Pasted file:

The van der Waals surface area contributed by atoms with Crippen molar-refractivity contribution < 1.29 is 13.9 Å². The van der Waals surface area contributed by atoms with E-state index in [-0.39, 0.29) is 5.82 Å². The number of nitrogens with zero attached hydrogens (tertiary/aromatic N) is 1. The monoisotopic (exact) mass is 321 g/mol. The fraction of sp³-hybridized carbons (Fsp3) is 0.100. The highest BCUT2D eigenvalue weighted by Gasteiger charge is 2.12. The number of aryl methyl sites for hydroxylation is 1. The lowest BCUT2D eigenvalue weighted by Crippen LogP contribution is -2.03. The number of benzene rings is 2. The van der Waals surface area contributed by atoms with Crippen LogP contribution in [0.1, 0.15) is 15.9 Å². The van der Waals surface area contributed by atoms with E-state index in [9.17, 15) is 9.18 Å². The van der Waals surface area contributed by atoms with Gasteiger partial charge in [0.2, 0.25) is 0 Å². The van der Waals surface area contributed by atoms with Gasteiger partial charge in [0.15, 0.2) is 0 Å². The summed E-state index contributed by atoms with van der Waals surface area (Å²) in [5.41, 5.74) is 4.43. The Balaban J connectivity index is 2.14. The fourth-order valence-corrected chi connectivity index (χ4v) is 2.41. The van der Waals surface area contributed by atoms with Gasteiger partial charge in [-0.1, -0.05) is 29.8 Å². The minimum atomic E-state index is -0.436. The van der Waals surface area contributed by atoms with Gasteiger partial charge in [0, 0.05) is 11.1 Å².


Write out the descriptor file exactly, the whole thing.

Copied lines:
The van der Waals surface area contributed by atoms with Crippen molar-refractivity contribution < 1.29 is 13.9 Å². The van der Waals surface area contributed by atoms with E-state index in [-0.39, 0.29) is 5.82 Å². The number of nitrogens with zero attached hydrogens (tertiary/aromatic N) is 1. The monoisotopic (exact) mass is 321 g/mol. The fraction of sp³-hybridized carbons (Fsp3) is 0.100. The highest BCUT2D eigenvalue weighted by Gasteiger charge is 2.12. The number of aryl methyl sites for hydroxylation is 1. The lowest BCUT2D eigenvalue weighted by Crippen LogP contribution is -2.03. The number of benzene rings is 2. The van der Waals surface area contributed by atoms with Crippen LogP contribution in [0.1, 0.15) is 15.9 Å². The van der Waals surface area contributed by atoms with E-state index in [9.17, 15) is 9.18 Å². The van der Waals surface area contributed by atoms with Gasteiger partial charge in [0.2, 0.25) is 0 Å². The van der Waals surface area contributed by atoms with Gasteiger partial charge in [0.15, 0.2) is 0 Å². The summed E-state index contributed by atoms with van der Waals surface area (Å²) in [5.41, 5.74) is 4.43. The Balaban J connectivity index is 2.14. The fourth-order valence-corrected chi connectivity index (χ4v) is 2.41. The van der Waals surface area contributed by atoms with Gasteiger partial charge in [-0.1, -0.05) is 29.8 Å². The minimum atomic E-state index is -0.436. The van der Waals surface area contributed by atoms with Gasteiger partial charge in [0, 0.05) is 11.1 Å².